Fishing4Fun: Free fishing classes offered around metro Atlanta this spring
By Hannah E. Jones
Fishing is one of the most popular outdoor activities in the U.S., with over 52 million folks grabbing their poles and hitting the waterways in 2021 alone. A new metro Atlanta initiative will encourage residents to do the same.
Fishing4Fun — an educational initiative to get folks interested in the sport — will kick off later this month. The program, which is spearheaded by the Greenspace Leaders Alliance, is held in partnership with the Georgia Department of Natural Resources.
With Fishing4Fun, residents have the opportunity to learn best practices and fishing techniques. The program includes a series of four events at local waterways — Murphey Candler Park, Chastain Park, Hyde Farms Park and Morgan Falls Overlook. The first event is at Murphey Candler on March 18.
“Fishing can be so relaxing,” Melody Harclerode, executive director of the Blue Heron Nature Preserve and Alliance founding member said. “It’s promoting self-discipline, patience and your engagement with the environment.”
The Greenspace Leaders Alliance was created in 2018 by Harclerode. It includes about 10 member organizations within Atlanta, Sandy Springs and Cobb, DeKalb and Fulton Counties. The mission is to network, educate and inspire collaboration among like-minded groups across local jurisdictions.
Complete newbies are welcome in the Fishing4Fun program, and Georgia DNR will provide fishing gear for all participants. Additionally, a fishing license isn’t required to participate. The ponds have also been stocked with native fish like Murphey Candler’s catfish, bass and bluegills.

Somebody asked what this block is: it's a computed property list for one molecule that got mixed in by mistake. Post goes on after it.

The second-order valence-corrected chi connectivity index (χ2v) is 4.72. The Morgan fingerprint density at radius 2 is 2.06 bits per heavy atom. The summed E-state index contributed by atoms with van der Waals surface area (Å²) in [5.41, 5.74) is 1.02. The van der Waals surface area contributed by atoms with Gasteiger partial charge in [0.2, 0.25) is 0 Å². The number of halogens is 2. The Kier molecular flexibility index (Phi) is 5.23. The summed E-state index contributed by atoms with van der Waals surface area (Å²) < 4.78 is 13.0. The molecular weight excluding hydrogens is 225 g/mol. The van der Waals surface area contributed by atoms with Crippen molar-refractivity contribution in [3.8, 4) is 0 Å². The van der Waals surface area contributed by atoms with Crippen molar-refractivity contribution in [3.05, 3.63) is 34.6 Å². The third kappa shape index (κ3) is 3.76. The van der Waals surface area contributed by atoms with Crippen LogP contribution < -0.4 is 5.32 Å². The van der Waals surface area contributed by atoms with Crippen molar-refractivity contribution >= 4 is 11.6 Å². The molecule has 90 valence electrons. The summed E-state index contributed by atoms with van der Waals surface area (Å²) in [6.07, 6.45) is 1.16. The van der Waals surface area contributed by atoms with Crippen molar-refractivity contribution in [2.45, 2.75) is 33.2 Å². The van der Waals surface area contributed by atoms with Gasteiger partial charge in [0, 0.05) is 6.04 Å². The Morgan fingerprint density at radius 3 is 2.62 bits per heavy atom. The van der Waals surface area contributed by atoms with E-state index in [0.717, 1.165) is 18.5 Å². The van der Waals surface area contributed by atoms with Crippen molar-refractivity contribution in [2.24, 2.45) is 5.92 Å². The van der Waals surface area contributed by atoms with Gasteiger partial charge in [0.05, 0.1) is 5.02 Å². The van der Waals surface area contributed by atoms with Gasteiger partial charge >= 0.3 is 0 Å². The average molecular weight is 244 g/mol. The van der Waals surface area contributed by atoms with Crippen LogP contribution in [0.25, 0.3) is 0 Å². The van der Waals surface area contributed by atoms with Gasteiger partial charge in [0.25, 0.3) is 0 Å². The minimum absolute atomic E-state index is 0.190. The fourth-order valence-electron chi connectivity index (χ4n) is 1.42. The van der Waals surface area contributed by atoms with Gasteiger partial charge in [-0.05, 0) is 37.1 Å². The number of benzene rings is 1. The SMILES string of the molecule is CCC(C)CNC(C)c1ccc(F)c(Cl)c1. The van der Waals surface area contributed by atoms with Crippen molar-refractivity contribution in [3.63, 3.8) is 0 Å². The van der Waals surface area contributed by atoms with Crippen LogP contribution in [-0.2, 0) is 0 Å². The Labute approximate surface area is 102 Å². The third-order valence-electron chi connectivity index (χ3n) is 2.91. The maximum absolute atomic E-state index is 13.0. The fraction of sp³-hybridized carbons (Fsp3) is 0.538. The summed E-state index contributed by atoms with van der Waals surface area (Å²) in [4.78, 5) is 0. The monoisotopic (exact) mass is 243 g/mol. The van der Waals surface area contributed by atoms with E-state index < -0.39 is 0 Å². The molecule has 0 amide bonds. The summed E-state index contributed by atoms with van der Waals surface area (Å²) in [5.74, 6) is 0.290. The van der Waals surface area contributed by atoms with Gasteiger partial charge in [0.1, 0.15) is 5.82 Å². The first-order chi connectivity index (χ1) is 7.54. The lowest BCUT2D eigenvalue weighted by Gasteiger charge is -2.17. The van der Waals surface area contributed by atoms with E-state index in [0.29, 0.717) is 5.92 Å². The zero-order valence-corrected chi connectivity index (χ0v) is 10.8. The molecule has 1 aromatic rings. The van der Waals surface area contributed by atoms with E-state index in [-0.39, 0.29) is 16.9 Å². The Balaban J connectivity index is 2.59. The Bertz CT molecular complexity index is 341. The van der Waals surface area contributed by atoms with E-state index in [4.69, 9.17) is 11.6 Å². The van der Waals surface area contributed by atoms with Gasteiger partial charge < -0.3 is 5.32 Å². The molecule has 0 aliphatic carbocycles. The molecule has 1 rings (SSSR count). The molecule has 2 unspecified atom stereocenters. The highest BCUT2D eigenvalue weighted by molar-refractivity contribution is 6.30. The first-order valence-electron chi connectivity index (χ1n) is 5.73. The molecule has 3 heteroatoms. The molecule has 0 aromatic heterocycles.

Through the program, the team aims to engage local families, particularly those in underserved communities who might not have access to fishing resources. Additionally, the Alliance hopes to help foster an appreciation for the outdoors among younger generations.
“[The idea is to] create stewards for the future,” said Charlie Monroe, Cobb County natural resources manager. “Getting young people out and enjoying a nice experience that they can carry with them for a lifetime. Not just going out fishing, but learning the value of respecting the land that they’re fishing on, is something that we want to continue to encourage.”
In addition to encouraging folks to spend more time outside, Fishing4Fun will also teach residents to tread lightly on the environment and be mindful of local wildlife.
In the last five years, at least three Blue Herons have died at Murphey Candler due to six-prong hooks caught in their bills. As a result, the City of Brookhaven passed an ordinance that requires fishermen to use a single unbarred hook.
“Leave it better than you found it,” said Steve Peters with the Murphy Candler Park Conservancy. “Be aware of the natural surroundings — the [larger] habitat and landscape.”
Ultimately, the Alliance encourages residents to spend some time in the great outdoors — in whatever form.
“Coming out of the pandemic, where screens became absolutely so important, a lot of people disconnected from nature,” said Natasha Rice, president and CEO of the Chattahoochee Nature Center. “This is definitely a multi-generational effort. The intention is to bring families together and in the outdoors.”
To learn more or register for the free fishing class on March 18, click here. The team is also seeking volunteers, and a sign-up can be found on the same website.
Thank you for producing such a fascinating essay on this subject. This has sparked a lot of thought in me, and I’m looking forward to reading more.Report
This is all north metro Atlanta area… anything south of 20?Report